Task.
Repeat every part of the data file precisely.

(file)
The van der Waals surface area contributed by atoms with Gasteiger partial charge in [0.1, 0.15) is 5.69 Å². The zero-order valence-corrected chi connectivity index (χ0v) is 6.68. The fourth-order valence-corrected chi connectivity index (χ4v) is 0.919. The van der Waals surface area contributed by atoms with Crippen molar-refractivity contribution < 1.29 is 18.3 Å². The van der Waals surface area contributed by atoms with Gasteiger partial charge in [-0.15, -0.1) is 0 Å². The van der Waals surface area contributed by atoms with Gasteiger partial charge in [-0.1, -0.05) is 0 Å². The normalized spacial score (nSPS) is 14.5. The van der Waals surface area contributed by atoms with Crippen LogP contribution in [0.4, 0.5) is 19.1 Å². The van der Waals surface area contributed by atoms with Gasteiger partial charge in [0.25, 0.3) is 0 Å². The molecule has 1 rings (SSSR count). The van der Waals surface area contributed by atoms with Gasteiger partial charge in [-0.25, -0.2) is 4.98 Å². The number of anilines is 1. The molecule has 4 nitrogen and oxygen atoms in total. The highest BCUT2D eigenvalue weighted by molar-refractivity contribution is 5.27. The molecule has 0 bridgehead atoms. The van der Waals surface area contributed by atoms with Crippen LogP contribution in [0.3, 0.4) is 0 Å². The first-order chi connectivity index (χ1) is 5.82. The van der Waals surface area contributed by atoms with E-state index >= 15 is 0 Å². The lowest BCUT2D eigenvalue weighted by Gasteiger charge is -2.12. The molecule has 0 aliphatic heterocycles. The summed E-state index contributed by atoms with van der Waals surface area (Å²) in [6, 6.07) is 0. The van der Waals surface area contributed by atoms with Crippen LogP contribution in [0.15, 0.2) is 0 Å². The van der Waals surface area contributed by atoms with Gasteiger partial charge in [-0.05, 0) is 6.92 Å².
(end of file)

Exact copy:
The van der Waals surface area contributed by atoms with Gasteiger partial charge in [0.1, 0.15) is 5.69 Å². The zero-order valence-corrected chi connectivity index (χ0v) is 6.68. The fourth-order valence-corrected chi connectivity index (χ4v) is 0.919. The van der Waals surface area contributed by atoms with Crippen molar-refractivity contribution < 1.29 is 18.3 Å². The van der Waals surface area contributed by atoms with Gasteiger partial charge in [-0.15, -0.1) is 0 Å². The van der Waals surface area contributed by atoms with Gasteiger partial charge in [-0.1, -0.05) is 0 Å². The normalized spacial score (nSPS) is 14.5. The van der Waals surface area contributed by atoms with Crippen LogP contribution in [0.4, 0.5) is 19.1 Å². The van der Waals surface area contributed by atoms with Gasteiger partial charge in [0.25, 0.3) is 0 Å². The molecule has 1 rings (SSSR count). The van der Waals surface area contributed by atoms with Gasteiger partial charge in [-0.25, -0.2) is 4.98 Å². The number of anilines is 1. The molecule has 4 nitrogen and oxygen atoms in total. The highest BCUT2D eigenvalue weighted by molar-refractivity contribution is 5.27. The molecule has 0 bridgehead atoms. The van der Waals surface area contributed by atoms with Crippen LogP contribution in [0.3, 0.4) is 0 Å². The first-order chi connectivity index (χ1) is 5.82. The van der Waals surface area contributed by atoms with E-state index >= 15 is 0 Å². The lowest BCUT2D eigenvalue weighted by Gasteiger charge is -2.12. The molecule has 0 aliphatic heterocycles. The summed E-state index contributed by atoms with van der Waals surface area (Å²) in [6, 6.07) is 0. The van der Waals surface area contributed by atoms with Crippen LogP contribution in [0.15, 0.2) is 0 Å². The van der Waals surface area contributed by atoms with Gasteiger partial charge in [-0.05, 0) is 6.92 Å².